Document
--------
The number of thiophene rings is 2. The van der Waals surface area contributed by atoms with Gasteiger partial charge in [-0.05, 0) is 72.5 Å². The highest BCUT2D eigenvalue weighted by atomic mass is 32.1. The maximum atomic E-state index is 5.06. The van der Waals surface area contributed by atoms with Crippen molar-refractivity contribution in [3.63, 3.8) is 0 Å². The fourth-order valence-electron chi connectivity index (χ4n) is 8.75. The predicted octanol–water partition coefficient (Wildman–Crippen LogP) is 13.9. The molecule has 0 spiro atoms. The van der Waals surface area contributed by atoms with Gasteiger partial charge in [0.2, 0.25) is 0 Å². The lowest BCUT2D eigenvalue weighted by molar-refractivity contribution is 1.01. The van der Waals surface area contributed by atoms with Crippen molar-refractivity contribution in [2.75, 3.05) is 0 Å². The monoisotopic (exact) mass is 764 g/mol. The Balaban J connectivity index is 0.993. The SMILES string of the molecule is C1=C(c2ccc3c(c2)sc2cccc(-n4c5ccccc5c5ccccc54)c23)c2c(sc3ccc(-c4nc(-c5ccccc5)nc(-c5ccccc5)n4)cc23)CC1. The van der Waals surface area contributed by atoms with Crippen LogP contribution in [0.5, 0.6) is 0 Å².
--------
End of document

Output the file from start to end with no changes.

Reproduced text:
The number of thiophene rings is 2. The van der Waals surface area contributed by atoms with Gasteiger partial charge in [-0.05, 0) is 72.5 Å². The highest BCUT2D eigenvalue weighted by atomic mass is 32.1. The maximum atomic E-state index is 5.06. The van der Waals surface area contributed by atoms with Crippen molar-refractivity contribution in [3.63, 3.8) is 0 Å². The fourth-order valence-electron chi connectivity index (χ4n) is 8.75. The predicted octanol–water partition coefficient (Wildman–Crippen LogP) is 13.9. The molecule has 0 spiro atoms. The van der Waals surface area contributed by atoms with Gasteiger partial charge in [0.2, 0.25) is 0 Å². The lowest BCUT2D eigenvalue weighted by molar-refractivity contribution is 1.01. The van der Waals surface area contributed by atoms with Crippen molar-refractivity contribution in [2.75, 3.05) is 0 Å². The monoisotopic (exact) mass is 764 g/mol. The Balaban J connectivity index is 0.993. The SMILES string of the molecule is C1=C(c2ccc3c(c2)sc2cccc(-n4c5ccccc5c5ccccc54)c23)c2c(sc3ccc(-c4nc(-c5ccccc5)nc(-c5ccccc5)n4)cc23)CC1. The van der Waals surface area contributed by atoms with Crippen LogP contribution in [0.5, 0.6) is 0 Å².